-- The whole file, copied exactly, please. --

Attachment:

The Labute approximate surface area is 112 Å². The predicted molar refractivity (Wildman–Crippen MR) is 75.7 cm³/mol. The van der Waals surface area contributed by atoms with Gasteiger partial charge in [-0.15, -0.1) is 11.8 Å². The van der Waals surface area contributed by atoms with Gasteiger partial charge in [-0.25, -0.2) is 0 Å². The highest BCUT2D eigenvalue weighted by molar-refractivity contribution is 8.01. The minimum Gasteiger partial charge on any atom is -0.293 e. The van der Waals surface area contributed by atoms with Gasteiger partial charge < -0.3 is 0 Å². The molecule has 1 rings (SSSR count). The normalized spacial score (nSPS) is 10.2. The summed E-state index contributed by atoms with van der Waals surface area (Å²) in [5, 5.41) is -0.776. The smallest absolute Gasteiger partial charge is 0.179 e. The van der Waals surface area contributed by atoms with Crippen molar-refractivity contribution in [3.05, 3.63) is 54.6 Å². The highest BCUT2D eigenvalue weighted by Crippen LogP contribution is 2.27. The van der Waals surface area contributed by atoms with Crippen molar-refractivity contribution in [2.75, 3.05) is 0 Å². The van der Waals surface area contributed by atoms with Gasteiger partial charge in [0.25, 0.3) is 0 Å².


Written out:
The Labute approximate surface area is 112 Å². The predicted molar refractivity (Wildman–Crippen MR) is 75.7 cm³/mol. The van der Waals surface area contributed by atoms with Gasteiger partial charge in [-0.15, -0.1) is 11.8 Å². The van der Waals surface area contributed by atoms with Gasteiger partial charge in [-0.25, -0.2) is 0 Å². The highest BCUT2D eigenvalue weighted by molar-refractivity contribution is 8.01. The minimum Gasteiger partial charge on any atom is -0.293 e. The van der Waals surface area contributed by atoms with Gasteiger partial charge < -0.3 is 0 Å². The molecule has 1 rings (SSSR count). The normalized spacial score (nSPS) is 10.2. The summed E-state index contributed by atoms with van der Waals surface area (Å²) in [5, 5.41) is -0.776. The smallest absolute Gasteiger partial charge is 0.179 e. The van der Waals surface area contributed by atoms with Crippen molar-refractivity contribution in [3.05, 3.63) is 54.6 Å². The highest BCUT2D eigenvalue weighted by Crippen LogP contribution is 2.27. The van der Waals surface area contributed by atoms with Crippen molar-refractivity contribution in [2.75, 3.05) is 0 Å². The van der Waals surface area contributed by atoms with Gasteiger partial charge in [0.25, 0.3) is 0 Å².